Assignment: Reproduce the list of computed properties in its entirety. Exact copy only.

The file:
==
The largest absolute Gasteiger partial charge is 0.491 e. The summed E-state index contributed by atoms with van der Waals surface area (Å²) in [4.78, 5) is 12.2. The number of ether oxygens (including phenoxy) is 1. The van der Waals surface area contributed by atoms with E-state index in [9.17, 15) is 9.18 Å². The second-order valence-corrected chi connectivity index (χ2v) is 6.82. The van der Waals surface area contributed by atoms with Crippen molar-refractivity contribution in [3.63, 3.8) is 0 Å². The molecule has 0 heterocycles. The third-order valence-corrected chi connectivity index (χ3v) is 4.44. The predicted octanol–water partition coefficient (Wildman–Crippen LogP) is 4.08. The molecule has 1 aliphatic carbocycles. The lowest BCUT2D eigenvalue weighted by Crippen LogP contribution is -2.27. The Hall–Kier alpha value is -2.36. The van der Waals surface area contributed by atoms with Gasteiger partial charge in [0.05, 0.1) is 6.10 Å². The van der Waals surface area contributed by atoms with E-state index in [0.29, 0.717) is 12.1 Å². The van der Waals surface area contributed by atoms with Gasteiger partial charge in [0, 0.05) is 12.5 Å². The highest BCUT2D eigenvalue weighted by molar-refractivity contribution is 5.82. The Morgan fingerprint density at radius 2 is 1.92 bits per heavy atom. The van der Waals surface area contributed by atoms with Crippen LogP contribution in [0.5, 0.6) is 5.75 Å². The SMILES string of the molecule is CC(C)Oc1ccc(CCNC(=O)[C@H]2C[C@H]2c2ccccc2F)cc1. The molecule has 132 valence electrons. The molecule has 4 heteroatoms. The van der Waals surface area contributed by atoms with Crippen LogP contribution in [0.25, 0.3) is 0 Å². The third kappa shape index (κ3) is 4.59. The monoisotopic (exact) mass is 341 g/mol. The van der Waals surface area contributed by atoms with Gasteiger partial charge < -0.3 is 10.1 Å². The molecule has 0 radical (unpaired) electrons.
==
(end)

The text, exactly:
The largest absolute Gasteiger partial charge is 0.491 e. The summed E-state index contributed by atoms with van der Waals surface area (Å²) in [4.78, 5) is 12.2. The number of ether oxygens (including phenoxy) is 1. The van der Waals surface area contributed by atoms with E-state index in [9.17, 15) is 9.18 Å². The second-order valence-corrected chi connectivity index (χ2v) is 6.82. The van der Waals surface area contributed by atoms with Crippen molar-refractivity contribution in [3.63, 3.8) is 0 Å². The molecule has 0 heterocycles. The third-order valence-corrected chi connectivity index (χ3v) is 4.44. The predicted octanol–water partition coefficient (Wildman–Crippen LogP) is 4.08. The molecule has 1 aliphatic carbocycles. The lowest BCUT2D eigenvalue weighted by Crippen LogP contribution is -2.27. The Hall–Kier alpha value is -2.36. The van der Waals surface area contributed by atoms with Gasteiger partial charge in [0.05, 0.1) is 6.10 Å². The van der Waals surface area contributed by atoms with E-state index in [0.29, 0.717) is 12.1 Å². The van der Waals surface area contributed by atoms with Gasteiger partial charge in [0, 0.05) is 12.5 Å². The highest BCUT2D eigenvalue weighted by molar-refractivity contribution is 5.82. The Morgan fingerprint density at radius 2 is 1.92 bits per heavy atom. The van der Waals surface area contributed by atoms with Crippen LogP contribution in [0.5, 0.6) is 5.75 Å². The SMILES string of the molecule is CC(C)Oc1ccc(CCNC(=O)[C@H]2C[C@H]2c2ccccc2F)cc1. The molecule has 132 valence electrons. The molecule has 4 heteroatoms. The van der Waals surface area contributed by atoms with Crippen LogP contribution in [0.25, 0.3) is 0 Å². The third kappa shape index (κ3) is 4.59. The monoisotopic (exact) mass is 341 g/mol. The van der Waals surface area contributed by atoms with Gasteiger partial charge < -0.3 is 10.1 Å². The molecule has 0 radical (unpaired) electrons.